England’s King Edward IV died leaving his sons in the care of his brother, Richard, Duke of Gloucester. Richard placed the boys in the Tower of London in preparation of the eldest son, Edward’s, coronation. The boys disappeared in 1483 and Richard assumed the throne himself. In the end, Richard probably murdered them, but the evidence is circumstantial.
Edward IV died in 1483. He named his brother, Richard, Lord Protector of the Kingdom for his son, 12-year-old Edward V. Richard moved his nephews, Edward and Richard of Shrewsbury, to the Tower of London. The boys would remain there until the June 22 coronation.
With the new king safely under lock and key, Richard annulled Edward IV’s marriage to Elizabeth Woodville making the boys illegitimate and therefore invalidating their claims to the throne. Next, parliament rubber stamped Richard’s action and he assumed the throne. Richard, Duke of Gloucester became Richard III.
Edward V and Richard of Shrewsbury, Duke of York remained threats to Richard III. They were last seen alive in August. They simply disappeared. Rumors immediately swirled. Many believed Richard III murdered the two princes.
Two months after the last sighting of the princes, Richard faced a revolt led by Henry Stafford, the 2nd Duke of Buckingham. Richard defeated and executed Stafford. Then, Henry Tudor landed in England and finally defeated Richard III. Richard died in battle in 1485. Whether the princes were alive or dead at the time of Richard’s demise is unknown.
Richard III is the most likely suspect in the princes’ disappearance. He nullified their royal clams and assumed power. However, some have argued Henry Tudor murdered the children after defeating Richard. The boys would have posed a threat to Tudor’s tenuous claim to the throne. As Henry VII, Tudor executed potential rivals. However, the boys had disappeared before Richard’s death. On top of this, Richard most likely would have produced the children for his critics to quell the accusations against him. Additionally, Richard did not investigate the disappearances and allegedly mentioned their “murder.”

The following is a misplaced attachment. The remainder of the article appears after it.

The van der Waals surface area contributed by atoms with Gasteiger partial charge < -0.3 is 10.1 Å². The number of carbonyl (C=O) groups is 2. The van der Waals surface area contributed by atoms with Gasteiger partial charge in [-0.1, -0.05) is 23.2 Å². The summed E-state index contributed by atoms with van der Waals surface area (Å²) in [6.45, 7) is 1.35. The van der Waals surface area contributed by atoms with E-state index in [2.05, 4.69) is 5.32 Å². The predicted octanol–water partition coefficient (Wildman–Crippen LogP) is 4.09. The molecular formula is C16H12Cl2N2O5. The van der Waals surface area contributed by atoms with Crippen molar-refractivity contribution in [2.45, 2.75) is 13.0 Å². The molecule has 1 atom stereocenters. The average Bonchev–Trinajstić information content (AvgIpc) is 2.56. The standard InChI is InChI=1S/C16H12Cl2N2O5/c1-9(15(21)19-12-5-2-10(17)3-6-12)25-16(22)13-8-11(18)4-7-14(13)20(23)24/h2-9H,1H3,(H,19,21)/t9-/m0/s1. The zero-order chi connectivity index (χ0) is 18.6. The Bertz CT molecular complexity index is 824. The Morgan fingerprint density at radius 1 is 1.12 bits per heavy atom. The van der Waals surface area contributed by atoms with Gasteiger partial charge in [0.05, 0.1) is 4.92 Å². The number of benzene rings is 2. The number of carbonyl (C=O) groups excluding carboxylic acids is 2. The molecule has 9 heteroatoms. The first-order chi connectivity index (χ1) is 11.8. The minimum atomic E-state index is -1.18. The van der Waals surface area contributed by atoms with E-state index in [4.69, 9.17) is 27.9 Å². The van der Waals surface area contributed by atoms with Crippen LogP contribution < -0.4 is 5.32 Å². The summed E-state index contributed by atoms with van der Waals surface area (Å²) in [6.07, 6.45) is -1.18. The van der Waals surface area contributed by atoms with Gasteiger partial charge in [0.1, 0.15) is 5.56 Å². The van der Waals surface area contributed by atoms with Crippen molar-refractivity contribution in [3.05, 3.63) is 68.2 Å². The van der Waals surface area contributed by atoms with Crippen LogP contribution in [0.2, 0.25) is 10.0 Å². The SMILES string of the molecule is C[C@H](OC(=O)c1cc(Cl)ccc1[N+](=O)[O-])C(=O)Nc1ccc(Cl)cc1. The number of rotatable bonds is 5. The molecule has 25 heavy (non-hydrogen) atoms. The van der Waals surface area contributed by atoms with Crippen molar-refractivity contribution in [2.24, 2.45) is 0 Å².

Nearly 200 years after their disappearance, workers discovered the skeletons of two children while working on renovations in the tower. Most assumed it was the princes. In 1933, forensic scientists examined the bones, but shed little new information on the identity of the remains. To date, the current royal family has declined to allow more rigorous scientific testing. Queen Elizabeth II wants to let the boys rest.
Edward V and his brother Richard of Shrewsbury disappeared in 1483. Although the evidence is circumstantial, Richard III remains the most likely suspect. He legally eliminated their inheritance rights and stole the throne. He did not investigate their murder nor did he produce the boys to exonerate himself or stop the rumors about their murder. They represented a threat to his power, so he eliminated them.